Sunday, January 9, 2011

Quality and Laboratory Medicine - Who is in charge?

As I continue with the Resident and Graduate Student seminar series, I have a dilemma.  I did a pre-course survey, in part to develop an objective measure of the course effectiveness in transferring knowledge. 
One of the questions asked in the survey was “When implementing a Quality System in a medical laboratory the single most critical procedure is “. 
The responses provided included:
     Regular and Frequent Management Review
     Regular Internal Audits
     Document Control
     Developing and Maintaining a Procedure Manual
     Regular Accreditation Assessments
     Robust and Regular Quality Control
     All included.

Only one answer (Regular and frequent management review) was deemed as the correct answer.  Of interest of 26 responses to the question, the number selecting that answer was zero.  The most common response was “all included” which was probably a poor inclusion on my part, but that does not take away from the absence of recognition of management as arguably the most critical part of implementing a quality system.

I don’t have to reiterate Deming’s stories about the importance of management to quality, because everyone interested in Quality knows and understands that to Deming, the absence of interest by top management results in failure to establish quality.  It is relevant that in the book “Out of Crisis” he makes the point that Management is responsible for 94% of error.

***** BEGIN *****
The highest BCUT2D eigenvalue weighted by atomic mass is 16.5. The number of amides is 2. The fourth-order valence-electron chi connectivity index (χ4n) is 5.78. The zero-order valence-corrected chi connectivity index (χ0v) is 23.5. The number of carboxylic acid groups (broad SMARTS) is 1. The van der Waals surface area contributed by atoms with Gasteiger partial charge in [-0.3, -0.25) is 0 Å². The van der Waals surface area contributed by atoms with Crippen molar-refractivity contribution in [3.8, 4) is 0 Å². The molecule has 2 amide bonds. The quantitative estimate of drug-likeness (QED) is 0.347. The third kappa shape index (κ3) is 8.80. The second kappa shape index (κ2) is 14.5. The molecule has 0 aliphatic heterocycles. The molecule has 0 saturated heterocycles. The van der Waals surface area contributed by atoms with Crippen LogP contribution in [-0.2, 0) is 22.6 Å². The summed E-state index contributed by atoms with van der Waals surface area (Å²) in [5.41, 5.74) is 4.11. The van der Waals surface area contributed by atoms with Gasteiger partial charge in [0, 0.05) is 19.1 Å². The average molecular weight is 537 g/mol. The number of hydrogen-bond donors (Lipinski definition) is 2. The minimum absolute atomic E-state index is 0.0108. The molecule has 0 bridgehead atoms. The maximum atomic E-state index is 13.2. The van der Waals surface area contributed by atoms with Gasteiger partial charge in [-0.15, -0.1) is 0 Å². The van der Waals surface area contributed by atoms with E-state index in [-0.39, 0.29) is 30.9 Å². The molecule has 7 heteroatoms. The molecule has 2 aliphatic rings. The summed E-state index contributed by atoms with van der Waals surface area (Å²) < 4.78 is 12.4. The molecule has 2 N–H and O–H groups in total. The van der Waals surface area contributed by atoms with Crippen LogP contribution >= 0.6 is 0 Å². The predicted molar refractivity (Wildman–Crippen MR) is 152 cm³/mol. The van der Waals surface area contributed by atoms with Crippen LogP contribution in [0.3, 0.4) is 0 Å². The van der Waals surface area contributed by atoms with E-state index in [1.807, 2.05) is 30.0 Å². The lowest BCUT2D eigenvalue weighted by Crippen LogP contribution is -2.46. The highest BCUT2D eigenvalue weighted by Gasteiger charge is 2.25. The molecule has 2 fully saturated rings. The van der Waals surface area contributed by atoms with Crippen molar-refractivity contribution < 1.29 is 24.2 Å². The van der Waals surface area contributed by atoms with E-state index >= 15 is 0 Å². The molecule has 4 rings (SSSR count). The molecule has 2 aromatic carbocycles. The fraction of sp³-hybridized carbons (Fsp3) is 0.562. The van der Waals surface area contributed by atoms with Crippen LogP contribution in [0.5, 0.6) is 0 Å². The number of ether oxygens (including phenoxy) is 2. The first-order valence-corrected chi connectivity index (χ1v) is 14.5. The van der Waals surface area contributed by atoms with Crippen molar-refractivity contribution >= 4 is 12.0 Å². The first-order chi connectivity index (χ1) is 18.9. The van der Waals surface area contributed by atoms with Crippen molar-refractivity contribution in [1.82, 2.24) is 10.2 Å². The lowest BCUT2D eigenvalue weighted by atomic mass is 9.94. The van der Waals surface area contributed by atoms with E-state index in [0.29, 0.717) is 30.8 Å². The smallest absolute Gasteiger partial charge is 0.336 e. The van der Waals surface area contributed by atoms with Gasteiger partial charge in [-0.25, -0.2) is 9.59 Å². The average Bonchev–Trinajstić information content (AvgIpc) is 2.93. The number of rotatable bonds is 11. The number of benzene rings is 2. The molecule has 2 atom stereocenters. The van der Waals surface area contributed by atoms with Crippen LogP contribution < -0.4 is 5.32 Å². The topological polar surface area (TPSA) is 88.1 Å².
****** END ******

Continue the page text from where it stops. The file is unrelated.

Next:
Feigenbaum also made the point in Total Quality Management  when he said that by using the slogan “quality is everybody’s responsibility” we ensure that quality is “nobody’s” responsibility.  Quality is somebody’s responsibility and that somebody is Top Management 

I should not be too surprised that a group of residents in pathology and laboratory medicine would fail to recognize the importance of management in quality,  because most training programs do not have a tradition of recognizing how much of the work they will be doing will be management.   This is an excellent example of systemic failure.

Not to overstate the case (well maybe to overstate a lot!) laboratory chairs who feel it is acceptable and  appropriate to “game” or ignore accreditation and proficiency testing are unlikely to see a value and purpose in establishing quality management as a key component of their own laboratory or as a component of resident training.   To them quality is solely an operational responsibility, somebody else’s job.  In those laboratories that may well be the case.   

Pathology and Laboratory Medicine may well be at a cross-roads.  I wonder which path we will take.


  1. Hello Dr. Noble,
    I took the LQM course a couple of years ago, and I have two questions for you:
    1) Could you make me a Linked in connection (my info can be found at
    2) Do you think one of the problems lab medicine has is that we don't stress who are clients (ie in this order, patient, Doctor, Nurse, myself, management)? One gets the impression that patient, Doctor, Nurse are viewed as inconvinences instead, and that management is the primary customer.
    Mark Hawkins

  2. Quality Management Systems demand that the organization monitor customer satisfaction, which means that they need to know who their customers are.
    In the retail business or in industry, the organization can lean the hard way when customers needs are not being met. They stop coming in the door. In health care we see this as well, but less so in North America. Here what we see is that when the customer is REALLY unhappy they go to the media, or the Ministry, or their lawyer.

    There may be some advantage in prioritizing the customer list, but when the "bad thing" happens, regardless where it came from, it is too late.


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